Myth 9. Poroshenko was elected only by people from Western and Central Ukraine, as it was not possible to vote on early presidential elections in the East of Ukraine and in Crimea
In fact, Poroshenko won elections in all but one District Election Commissions (nearly 2 hundreds) located all over Ukraine. Moreover, at 106 DECs more than a half of voters gave him theirs votes. On the map below, the electoral support for Poroshenko is shown. As one could see, Poroshenko received overwhelming support throughout Ukraine.
Moreover, Central Election Commission of Ukraine started a project that simplifies the process of changing the voting address. Thus, residents of areas with non-operational polling stations could signed to vote into another precinct beforehand. In fact, this opportunity was used not only by residents of a warzone in the East, but also by Crimean citizens, as they went to Kherson, the nearest oblast, to vote.
Myth 10. Europe already imposed sanctions, including targeted ones, and sanctions work
European foreign policy towards Ukrainian Crisis is now based on a rational actors approach. The West is convinced that measures oriented towards weakening of Russian economy will make atrocities of war go away. However, I believe that Putin’s goals are not rational but more ideological ones. In fact, he does not care about his personal earnings or conditions of Russian elite, as he simply does not see a threat under existing authoritarian regime. The logic that the supply of luxuries and essential import products can swing Putin, underpins the EU sanctions. However, Putin is obsessed with the idea of increasing the Russian power and restoring the Soviet Union, as he frequently mentioned that the former Soviet countries are the artificial ones.
Mychailo Wynnyckyj, Associate Professor of National University “Kyiv-Mohyla Academy” and one of influential academics well-known for his “Thoughts from Kyiv” reflections on Ukrainian Revolution, indentifies two main reasons why sanctions are not influential enough:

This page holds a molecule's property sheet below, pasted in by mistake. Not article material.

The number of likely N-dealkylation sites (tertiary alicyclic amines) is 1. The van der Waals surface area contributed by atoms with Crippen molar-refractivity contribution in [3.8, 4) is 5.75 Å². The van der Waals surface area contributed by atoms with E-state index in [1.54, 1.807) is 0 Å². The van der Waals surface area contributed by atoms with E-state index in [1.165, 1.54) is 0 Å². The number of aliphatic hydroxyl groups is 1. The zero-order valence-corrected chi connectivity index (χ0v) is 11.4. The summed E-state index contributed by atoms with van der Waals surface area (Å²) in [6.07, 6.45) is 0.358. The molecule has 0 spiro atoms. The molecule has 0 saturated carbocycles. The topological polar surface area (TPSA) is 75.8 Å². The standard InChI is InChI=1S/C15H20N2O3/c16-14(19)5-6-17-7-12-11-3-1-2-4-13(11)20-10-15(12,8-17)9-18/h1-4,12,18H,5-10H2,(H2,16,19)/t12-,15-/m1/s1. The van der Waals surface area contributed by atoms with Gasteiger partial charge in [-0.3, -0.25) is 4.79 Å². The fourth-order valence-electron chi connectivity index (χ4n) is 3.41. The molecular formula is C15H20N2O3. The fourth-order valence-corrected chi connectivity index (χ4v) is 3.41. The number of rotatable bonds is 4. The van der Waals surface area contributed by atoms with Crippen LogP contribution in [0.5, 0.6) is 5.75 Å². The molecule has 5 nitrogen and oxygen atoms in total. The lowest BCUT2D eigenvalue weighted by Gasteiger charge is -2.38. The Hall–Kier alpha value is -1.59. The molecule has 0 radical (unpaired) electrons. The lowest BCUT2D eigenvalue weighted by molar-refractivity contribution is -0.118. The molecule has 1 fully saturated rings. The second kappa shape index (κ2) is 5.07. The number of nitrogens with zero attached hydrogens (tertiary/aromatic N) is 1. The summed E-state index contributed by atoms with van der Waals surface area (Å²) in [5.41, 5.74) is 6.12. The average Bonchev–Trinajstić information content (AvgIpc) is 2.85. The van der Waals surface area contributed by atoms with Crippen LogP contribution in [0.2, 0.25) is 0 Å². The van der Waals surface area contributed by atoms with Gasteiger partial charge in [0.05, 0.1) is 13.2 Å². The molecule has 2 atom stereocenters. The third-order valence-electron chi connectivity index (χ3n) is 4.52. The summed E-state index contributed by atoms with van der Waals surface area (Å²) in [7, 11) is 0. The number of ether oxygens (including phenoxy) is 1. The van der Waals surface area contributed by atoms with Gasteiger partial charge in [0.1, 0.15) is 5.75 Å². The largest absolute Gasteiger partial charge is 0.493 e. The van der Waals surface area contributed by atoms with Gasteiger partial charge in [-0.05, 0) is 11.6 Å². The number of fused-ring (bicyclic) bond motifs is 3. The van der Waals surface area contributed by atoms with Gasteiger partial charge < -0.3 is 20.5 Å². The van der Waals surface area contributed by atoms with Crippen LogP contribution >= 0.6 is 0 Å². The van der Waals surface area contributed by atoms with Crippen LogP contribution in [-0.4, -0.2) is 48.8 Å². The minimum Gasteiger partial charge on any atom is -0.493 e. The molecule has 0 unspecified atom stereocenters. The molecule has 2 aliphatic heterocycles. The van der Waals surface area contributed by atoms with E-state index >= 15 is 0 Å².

a) Russian strategy could not be explained in terms of rational theory as “Russia is not a rational actor that recognizes the norms of international law (Crimea proved that, but it took MH17 to bring the issue home to Europeans and Australians)“;
b) as a result of non-rational forces of Putin’s authoritarian regime, “it is largely immune to such rationally grounded countermeasures as economic sanctions and/or international political isolation”. Wynnyckyj believes that
Even though majority of Russians outside the Moscow and Saint-Pietersburg are living in non-acceptable living condition, they still express support to Putin. Thus, Putin does not care about any public opinion or discourse in Russia. Putin’s goal is to destroy Ukraine, cutting its territory into two along the Dnipro river, and then taking a swath of land along the Black Sea coast for ‘Novorossiya’…Unfortunately, neither economic sanctions against Russia, nor provision of direct military aid to Ukraine (both short term measures) will be sufficient to undermine these strategic goals.
There is nothing to argue with in these statement.